After years of following the eurozone debate, I have come to the conclusion that Germany will not agree to reforms unless it is confronted with a take-it-or-leave-it choice. A eurozone break-up would be a disaster for Germany. It would destroy the country’s export-led business model, and shrink its massive stock of external assets.

But it is the prevailing assumption behind the refusal to accept institutional reforms that such a challenge would never happen. This assumption is correct. For now.



Bello

Mario Vargas Llosa explains why his politics changed

A Latin American liberal’s testament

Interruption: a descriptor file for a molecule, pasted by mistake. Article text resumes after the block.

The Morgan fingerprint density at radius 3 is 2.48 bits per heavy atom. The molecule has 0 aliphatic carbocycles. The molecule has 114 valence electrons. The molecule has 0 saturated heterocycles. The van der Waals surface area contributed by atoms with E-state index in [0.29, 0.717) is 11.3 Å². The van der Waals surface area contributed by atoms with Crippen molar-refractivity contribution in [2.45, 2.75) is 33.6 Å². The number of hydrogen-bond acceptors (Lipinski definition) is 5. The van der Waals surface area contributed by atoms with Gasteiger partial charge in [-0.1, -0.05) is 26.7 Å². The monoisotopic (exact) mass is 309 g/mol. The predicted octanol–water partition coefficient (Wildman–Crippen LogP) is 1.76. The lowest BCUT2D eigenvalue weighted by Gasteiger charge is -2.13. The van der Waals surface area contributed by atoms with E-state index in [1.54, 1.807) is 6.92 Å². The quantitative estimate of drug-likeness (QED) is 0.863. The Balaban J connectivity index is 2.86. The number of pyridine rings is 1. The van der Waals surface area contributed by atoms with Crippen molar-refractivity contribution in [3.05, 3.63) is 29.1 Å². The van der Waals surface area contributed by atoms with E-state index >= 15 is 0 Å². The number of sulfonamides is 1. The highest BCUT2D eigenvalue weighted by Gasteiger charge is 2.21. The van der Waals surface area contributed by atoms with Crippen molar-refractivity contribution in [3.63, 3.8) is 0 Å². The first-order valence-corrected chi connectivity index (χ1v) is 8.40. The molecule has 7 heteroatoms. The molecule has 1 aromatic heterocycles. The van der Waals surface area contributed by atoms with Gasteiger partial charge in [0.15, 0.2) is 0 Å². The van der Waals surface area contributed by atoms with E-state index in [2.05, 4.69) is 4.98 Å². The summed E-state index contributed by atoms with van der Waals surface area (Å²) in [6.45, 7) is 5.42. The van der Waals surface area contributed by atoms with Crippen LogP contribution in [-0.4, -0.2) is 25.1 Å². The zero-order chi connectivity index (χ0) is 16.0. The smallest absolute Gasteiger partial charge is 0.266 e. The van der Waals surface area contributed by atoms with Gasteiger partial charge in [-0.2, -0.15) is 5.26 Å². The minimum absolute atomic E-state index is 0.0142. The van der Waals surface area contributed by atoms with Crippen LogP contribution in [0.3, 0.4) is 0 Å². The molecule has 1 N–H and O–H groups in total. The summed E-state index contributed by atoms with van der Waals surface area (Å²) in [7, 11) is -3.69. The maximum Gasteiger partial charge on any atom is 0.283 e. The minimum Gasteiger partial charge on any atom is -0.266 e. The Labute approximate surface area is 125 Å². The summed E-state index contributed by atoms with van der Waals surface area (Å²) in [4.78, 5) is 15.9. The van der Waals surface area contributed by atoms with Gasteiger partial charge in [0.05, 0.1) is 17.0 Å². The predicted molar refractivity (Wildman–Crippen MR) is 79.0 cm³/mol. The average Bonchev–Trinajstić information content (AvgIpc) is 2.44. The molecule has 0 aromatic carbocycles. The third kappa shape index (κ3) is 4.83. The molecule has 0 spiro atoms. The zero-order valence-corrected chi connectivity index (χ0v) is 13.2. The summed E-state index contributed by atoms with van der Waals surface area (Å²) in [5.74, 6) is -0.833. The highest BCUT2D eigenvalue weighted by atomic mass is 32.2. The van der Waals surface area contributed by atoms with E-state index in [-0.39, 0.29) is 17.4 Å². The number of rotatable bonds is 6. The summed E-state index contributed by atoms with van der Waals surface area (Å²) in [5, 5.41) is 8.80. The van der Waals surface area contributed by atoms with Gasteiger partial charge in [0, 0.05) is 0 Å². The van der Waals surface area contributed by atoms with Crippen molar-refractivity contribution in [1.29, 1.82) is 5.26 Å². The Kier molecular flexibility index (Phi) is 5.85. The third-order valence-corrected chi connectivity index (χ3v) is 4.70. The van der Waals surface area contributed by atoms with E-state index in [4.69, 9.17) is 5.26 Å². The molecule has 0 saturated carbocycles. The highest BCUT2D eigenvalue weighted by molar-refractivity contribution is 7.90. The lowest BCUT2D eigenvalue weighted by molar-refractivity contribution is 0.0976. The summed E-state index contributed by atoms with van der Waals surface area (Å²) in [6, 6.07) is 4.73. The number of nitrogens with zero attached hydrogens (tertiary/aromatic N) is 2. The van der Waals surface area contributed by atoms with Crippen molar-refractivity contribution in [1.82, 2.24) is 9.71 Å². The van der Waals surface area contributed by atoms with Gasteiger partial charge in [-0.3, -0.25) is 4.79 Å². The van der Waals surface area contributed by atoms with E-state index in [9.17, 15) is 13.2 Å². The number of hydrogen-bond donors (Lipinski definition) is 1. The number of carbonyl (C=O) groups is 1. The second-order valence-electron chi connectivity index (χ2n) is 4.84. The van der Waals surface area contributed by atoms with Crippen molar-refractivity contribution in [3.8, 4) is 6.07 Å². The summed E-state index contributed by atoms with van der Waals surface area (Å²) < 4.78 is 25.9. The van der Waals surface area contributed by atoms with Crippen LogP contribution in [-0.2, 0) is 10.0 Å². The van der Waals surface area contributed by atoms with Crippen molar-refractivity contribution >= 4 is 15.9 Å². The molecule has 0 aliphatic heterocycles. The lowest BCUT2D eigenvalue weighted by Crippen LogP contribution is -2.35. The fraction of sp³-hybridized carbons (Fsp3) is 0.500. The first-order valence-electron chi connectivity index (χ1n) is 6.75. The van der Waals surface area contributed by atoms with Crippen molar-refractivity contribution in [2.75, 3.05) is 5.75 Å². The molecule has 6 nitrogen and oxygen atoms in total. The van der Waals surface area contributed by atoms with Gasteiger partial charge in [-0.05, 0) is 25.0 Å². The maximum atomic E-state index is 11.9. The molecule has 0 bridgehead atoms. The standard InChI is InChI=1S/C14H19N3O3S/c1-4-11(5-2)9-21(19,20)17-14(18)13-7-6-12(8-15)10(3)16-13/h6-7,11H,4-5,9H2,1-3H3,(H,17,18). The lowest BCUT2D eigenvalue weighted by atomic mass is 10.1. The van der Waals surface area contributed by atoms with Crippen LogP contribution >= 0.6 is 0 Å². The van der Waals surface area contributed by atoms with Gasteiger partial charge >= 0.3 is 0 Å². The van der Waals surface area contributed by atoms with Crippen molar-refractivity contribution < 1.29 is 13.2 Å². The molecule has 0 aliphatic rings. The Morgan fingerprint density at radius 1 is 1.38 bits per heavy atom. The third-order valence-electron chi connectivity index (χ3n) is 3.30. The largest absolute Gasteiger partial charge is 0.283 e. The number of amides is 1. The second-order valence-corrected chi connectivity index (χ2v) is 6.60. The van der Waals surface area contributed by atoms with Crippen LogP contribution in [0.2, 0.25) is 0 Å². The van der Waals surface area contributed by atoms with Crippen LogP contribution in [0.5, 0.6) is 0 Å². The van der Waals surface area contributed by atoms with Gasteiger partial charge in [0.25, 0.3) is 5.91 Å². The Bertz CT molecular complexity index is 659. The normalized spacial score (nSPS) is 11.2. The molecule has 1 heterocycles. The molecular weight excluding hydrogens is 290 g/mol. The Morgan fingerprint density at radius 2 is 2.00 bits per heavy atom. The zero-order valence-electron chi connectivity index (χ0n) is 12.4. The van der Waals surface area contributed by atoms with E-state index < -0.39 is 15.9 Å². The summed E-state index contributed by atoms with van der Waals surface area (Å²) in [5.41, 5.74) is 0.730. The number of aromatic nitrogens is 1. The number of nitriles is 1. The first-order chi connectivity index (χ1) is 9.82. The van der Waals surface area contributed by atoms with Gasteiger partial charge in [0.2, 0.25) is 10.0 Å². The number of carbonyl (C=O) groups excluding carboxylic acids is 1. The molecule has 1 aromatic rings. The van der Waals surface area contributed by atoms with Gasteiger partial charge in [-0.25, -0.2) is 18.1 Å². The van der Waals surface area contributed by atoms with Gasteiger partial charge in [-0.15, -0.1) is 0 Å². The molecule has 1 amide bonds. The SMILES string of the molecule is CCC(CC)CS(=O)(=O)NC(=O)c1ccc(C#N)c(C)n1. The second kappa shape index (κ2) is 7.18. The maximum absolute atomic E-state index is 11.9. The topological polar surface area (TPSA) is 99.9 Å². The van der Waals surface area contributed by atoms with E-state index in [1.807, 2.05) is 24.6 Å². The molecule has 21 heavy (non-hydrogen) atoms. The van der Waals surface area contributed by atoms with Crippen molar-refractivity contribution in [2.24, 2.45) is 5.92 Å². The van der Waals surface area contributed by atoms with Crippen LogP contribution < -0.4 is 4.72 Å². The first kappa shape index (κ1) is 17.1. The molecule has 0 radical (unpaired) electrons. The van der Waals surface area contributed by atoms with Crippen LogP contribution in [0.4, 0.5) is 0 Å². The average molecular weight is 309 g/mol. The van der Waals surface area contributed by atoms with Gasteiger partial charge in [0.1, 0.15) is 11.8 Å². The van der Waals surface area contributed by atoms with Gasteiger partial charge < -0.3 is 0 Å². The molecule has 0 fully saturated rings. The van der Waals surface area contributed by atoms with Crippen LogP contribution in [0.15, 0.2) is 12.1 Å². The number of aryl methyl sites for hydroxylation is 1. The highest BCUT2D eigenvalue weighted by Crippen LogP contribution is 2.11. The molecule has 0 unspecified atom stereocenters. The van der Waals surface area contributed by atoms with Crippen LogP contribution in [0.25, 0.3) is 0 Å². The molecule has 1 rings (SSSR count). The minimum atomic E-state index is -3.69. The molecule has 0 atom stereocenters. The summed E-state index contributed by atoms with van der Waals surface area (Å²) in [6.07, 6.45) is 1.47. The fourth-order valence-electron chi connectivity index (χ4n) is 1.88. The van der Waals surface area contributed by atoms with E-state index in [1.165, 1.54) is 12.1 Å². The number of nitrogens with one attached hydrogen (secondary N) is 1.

IT IS not every novelist who sits down to write a serious work of political philosophy. But Mario Vargas Llosa has always been as much a political as a literary animal. He describes “La Llamada de la Tribu” (“The Call of the Tribe”), published in February as its author turned 82, as an account of his own intellectual history. That is a journey from youthful flirtation with communism and existentialism; enthusiasm for and then disenchantment with the Cuban revolution; followed by a conversion to liberalism in the British sense. This stance makes him exceptional among Latin American intellectuals, many of whom are still bewitched by anti-imperialism and socialism.